Innovation comes in many forms. From gradual evolution or through disruptive processes; as a result of revolutionary thinking or from a confluence of ideas from different entities that share a common goal. Today, we’re seeing more and more innovation blossoming from partnerships among seemingly disparate groups all looking for similar outcomes, whether they concern peace, productivity or profit.
In the area of cybersecurity, there’s now a virtual trade route—a new trading post that spans the technological advances of Silicon Valley, the financial markets of Wall Street and the federal agencies of the Washington, D.C., beltway. This public-private exchange of commerce and intellectual property is responsible for driving innovation across many markets while ensuring key services remain online—regardless of whether those services take the form of a global etailer, an investment bank or a federal agency.
Despite the tremendous development in cybersecurity tools during the past decade, the escalating frequency and complexity of attacks makes real-time security management more complicated and challenging. But nowhere is the gap between risk mitigation and attack sophistication more significant than in the nation’s critical infrastructure, where cyberthreats can be targeted at the fabric of our most critical assets. Federal agencies and their trusted partners need new ways to win the cybersecurity arms race. Global financial institutions and industry leaders quickly are discovering the value of more rigorous and integrated cyberdefenses.
The B2B2G Cyber Ecosystem: Redefining a New Level of Collaboration
While government sometimes is called out for having long, drawn-out procurement processes, it also tends to offer longer-term contracts that can support leapfrog innovation. On the other hand, the private sector can make for extremely forward-looking technology partners—especially when there is great need or opportunity. Yet many companies are confined to annual fiscal planning and inflexible budgets, which can make multiyear research and development challenging. Start-up companies can operate under fewer constraints but might lack the ability to grow quickly or scale.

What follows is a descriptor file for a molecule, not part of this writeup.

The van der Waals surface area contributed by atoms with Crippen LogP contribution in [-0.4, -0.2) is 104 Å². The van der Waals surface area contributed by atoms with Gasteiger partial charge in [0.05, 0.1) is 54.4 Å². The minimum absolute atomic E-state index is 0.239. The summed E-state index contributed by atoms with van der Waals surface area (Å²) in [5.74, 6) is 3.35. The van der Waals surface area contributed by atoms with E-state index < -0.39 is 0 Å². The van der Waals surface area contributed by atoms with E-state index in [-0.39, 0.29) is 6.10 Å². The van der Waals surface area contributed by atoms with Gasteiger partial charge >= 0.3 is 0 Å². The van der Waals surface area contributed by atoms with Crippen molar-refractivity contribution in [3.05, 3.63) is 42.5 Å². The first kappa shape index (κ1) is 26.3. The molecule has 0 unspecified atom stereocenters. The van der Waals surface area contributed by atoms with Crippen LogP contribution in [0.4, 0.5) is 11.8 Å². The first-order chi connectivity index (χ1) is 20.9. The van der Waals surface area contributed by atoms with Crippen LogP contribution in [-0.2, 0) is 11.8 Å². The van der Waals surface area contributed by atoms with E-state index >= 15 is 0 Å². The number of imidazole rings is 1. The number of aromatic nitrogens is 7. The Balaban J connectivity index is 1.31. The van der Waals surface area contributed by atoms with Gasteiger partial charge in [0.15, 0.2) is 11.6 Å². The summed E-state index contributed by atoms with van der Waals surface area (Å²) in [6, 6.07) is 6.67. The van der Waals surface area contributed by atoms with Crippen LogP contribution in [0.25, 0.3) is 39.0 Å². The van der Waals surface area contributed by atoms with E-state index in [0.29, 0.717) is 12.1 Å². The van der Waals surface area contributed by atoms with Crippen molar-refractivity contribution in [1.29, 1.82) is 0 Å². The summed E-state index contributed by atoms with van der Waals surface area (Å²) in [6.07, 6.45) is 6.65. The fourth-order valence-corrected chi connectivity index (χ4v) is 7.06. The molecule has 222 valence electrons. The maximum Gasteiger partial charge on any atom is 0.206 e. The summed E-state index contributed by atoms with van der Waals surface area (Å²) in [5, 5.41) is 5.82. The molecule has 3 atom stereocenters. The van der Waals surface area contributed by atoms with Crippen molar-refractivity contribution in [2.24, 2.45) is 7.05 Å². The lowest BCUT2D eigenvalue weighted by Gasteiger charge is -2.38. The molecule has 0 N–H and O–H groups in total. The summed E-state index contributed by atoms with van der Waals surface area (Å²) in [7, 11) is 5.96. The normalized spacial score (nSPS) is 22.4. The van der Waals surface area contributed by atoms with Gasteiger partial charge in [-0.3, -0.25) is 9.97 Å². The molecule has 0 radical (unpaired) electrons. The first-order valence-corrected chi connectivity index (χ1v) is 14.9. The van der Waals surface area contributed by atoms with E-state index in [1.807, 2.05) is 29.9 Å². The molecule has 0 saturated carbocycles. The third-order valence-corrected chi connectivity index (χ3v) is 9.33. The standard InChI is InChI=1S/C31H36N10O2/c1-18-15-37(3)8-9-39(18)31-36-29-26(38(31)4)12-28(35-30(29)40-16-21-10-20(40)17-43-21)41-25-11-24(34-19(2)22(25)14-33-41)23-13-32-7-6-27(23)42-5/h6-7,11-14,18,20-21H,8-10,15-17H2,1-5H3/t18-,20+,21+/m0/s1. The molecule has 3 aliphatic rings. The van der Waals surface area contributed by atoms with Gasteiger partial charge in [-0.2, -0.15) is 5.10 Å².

Like any enterprise, our nation is trying to get a handle on today’s explosive trends, such as cybersecurity, cloud, mobile, social and the “Internet of Things.” These areas of high growth continue to feed the “cyber beast” in terms of the need for more innovation, increased investment and market expansion. The goal is to promote what we call a B2B2G ecosystem of dedicated security business professionals. (B2B2G is business-to-government and enterprises teaming with contractors and subcontractors on products and services). Such an ecosystem allows the coming together of great ideas, funding and people—or minds, wallets and hands—to create and support new security approaches.
Stronger public-private collaboration quickly is moving from mere talk to broad-based coordinated action. We’re now seeing everything from the sharing of actionable intelligence and requirements to hackathons and investment summits, from robust technology bake-offs to joint cyber readiness exercises and preparedness competitions. While these types of activities occur piecemeal around the world, Silicon Valley, New York City and the Washington, D.C., metro area have become the new trading posts, the influential locations that drive economic growth through innovation in the cyber market.
Jessica Gulick is chief strategist at CSG Invotas and is a 12-year veteran of the cybersecurity industry, including experience in risk management for large enterprise systems. She has co-authored security standards and has drafted a number of strategic and operational plans for large cybersecurity organizations.